You will be dropped off at the harbour in Isafjordur. Your guide will be in touch before the trip to finalise details.

Getting there and away?
Iceland’s international airport is located in Keflavik, about 45 minutes west of Reykjavik. Direct flights between mainland Europe and Iceland are frequent throughout the year. Taxis, shuttles and buses are available to take you between the airport and Raykjavik.

From Reykjavik you can drive (5 hours) or fly (40 minutes) to Isafjordur. The daily flight from Reykjavik leaves at 8:00 AM.


What extra costs are there?

The following are not included in the tour price:

  • Flights to and from Iceland
  • Transportation to and from Isafjordur
  • Airport transfers
  • Accommodation before and after the tour
  • Travel insurance
  • Tips for your guides
  • Breakfast on Day 1 and dinner on Day 6

How fit do I need to be?

Due to the long days of trekking with full packs, you must be an experienced hiker with a very good level of fitness.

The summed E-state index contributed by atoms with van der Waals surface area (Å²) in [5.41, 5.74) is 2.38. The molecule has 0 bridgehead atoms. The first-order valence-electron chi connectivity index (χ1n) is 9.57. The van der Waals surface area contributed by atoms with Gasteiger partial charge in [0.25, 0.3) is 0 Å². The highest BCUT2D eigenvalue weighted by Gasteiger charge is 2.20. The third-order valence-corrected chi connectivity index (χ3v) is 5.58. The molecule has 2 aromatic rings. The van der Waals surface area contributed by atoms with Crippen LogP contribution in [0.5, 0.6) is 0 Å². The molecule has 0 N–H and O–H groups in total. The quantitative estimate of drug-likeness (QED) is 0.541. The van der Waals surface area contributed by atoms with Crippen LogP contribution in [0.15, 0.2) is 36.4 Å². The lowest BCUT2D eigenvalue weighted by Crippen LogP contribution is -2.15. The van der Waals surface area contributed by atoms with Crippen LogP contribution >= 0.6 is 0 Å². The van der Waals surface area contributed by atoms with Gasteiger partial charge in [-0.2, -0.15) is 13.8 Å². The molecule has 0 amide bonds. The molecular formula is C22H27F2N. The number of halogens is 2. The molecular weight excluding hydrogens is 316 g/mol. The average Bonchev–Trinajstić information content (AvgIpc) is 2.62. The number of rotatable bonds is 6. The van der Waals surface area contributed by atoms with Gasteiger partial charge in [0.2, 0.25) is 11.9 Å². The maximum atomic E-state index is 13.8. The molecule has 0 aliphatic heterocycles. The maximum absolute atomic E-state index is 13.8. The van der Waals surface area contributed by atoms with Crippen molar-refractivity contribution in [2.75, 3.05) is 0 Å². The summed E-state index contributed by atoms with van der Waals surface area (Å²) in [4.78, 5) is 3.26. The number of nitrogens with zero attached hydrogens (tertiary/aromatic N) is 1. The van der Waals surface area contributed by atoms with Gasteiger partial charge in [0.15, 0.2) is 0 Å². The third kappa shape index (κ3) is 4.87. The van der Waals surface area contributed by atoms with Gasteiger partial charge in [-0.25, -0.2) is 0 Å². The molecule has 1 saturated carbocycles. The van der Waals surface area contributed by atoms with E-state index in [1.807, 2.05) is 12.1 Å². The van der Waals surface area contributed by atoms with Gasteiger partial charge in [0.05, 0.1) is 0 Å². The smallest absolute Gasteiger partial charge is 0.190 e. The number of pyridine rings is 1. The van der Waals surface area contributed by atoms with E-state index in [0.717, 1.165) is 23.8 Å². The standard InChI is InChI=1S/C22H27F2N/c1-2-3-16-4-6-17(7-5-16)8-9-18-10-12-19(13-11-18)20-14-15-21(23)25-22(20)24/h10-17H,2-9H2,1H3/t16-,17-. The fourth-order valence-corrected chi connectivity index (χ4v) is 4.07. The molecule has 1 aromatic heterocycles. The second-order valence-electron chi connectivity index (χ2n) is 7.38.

Can I book on my own?

Sure can! A lot of people do, it’s a great way to meet like-minded people.

How big will the group be?

This trip will run with a minimum of 2 people, and a maximum of 8. Please note, if there are not 2 people booked the trip may be rearranged or cancelled.

Is there a minimum age?

Yes, participants need to be 18+ to take part.

What’s the weather like?

Despite the country’s name, summers in Iceland are surprisingly temperate courtesy of the warm North Atlantic and Gulf Stream currents. Temperatures in Isafjordur average 2 to 11°C through the summer. Weather conditions can be very changeable, though, so prepare to for all conditions every day, including wind and rain. Days are long, and though you can’t see the true “midnight sun” from mainland Iceland, there’s continuous daylight for two weeks in midsummer.

What’s the food like?

Icelandic food is largely based on seafood, lamb and dairy, though locally produced vegetable are becoming more common. Favorite dishes include roasted lamb, salmon fillets, skyr (yogurt), blueberries, bread and pastries, and the very popular hot dog.

Can my dietary restrictions be accommodated?

Absolutely! Just let us know at booking.

What should I pack?

In Iceland there’s no such thing as bad weather, just the wrong clothing! Bring plenty of warm and waterproof layers, including a waterproof jacket and trousers, thermal top and bottom, gloves, hat, water bottle, sunglasses, sleeping bag, and a 60 - 70 L pack to carry it all in. Your host will provide a complete packing list after booking.